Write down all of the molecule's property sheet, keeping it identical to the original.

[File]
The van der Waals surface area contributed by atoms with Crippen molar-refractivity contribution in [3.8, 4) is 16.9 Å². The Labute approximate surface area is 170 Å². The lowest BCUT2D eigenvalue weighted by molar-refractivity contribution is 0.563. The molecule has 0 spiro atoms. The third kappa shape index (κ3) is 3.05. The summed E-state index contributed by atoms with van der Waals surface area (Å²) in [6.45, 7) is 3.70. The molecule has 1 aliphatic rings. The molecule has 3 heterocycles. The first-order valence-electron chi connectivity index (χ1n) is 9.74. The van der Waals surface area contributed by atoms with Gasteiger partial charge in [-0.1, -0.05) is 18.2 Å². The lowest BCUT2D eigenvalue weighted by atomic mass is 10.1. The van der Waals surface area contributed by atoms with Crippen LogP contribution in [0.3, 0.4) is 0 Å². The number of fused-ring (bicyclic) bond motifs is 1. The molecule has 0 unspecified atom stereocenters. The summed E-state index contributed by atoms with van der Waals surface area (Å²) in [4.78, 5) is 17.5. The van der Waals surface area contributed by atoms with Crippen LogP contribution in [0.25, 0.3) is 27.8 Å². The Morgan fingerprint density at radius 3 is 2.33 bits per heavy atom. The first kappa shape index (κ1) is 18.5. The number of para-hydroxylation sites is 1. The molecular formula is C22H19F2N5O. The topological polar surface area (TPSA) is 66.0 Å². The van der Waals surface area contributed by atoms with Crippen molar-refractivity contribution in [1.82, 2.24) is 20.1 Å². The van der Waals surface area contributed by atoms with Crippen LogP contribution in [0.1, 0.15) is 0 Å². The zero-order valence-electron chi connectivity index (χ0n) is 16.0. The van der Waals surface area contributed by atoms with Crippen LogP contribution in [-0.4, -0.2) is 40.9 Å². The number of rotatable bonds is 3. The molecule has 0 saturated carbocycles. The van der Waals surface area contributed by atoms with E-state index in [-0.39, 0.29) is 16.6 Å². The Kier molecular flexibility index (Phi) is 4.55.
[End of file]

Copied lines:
The van der Waals surface area contributed by atoms with Crippen molar-refractivity contribution in [3.8, 4) is 16.9 Å². The Labute approximate surface area is 170 Å². The lowest BCUT2D eigenvalue weighted by molar-refractivity contribution is 0.563. The molecule has 0 spiro atoms. The third kappa shape index (κ3) is 3.05. The summed E-state index contributed by atoms with van der Waals surface area (Å²) in [6.45, 7) is 3.70. The molecule has 1 aliphatic rings. The molecule has 3 heterocycles. The first-order valence-electron chi connectivity index (χ1n) is 9.74. The van der Waals surface area contributed by atoms with Gasteiger partial charge in [-0.1, -0.05) is 18.2 Å². The lowest BCUT2D eigenvalue weighted by atomic mass is 10.1. The van der Waals surface area contributed by atoms with Crippen LogP contribution in [0.3, 0.4) is 0 Å². The number of fused-ring (bicyclic) bond motifs is 1. The molecule has 0 unspecified atom stereocenters. The summed E-state index contributed by atoms with van der Waals surface area (Å²) in [4.78, 5) is 17.5. The van der Waals surface area contributed by atoms with Crippen LogP contribution in [0.25, 0.3) is 27.8 Å². The Morgan fingerprint density at radius 3 is 2.33 bits per heavy atom. The first kappa shape index (κ1) is 18.5. The number of para-hydroxylation sites is 1. The molecular formula is C22H19F2N5O. The topological polar surface area (TPSA) is 66.0 Å². The van der Waals surface area contributed by atoms with Crippen molar-refractivity contribution in [1.82, 2.24) is 20.1 Å². The van der Waals surface area contributed by atoms with Crippen LogP contribution in [0.1, 0.15) is 0 Å². The zero-order valence-electron chi connectivity index (χ0n) is 16.0. The van der Waals surface area contributed by atoms with Crippen LogP contribution in [-0.4, -0.2) is 40.9 Å². The number of rotatable bonds is 3. The molecule has 0 saturated carbocycles. The van der Waals surface area contributed by atoms with E-state index in [-0.39, 0.29) is 16.6 Å². The Kier molecular flexibility index (Phi) is 4.55.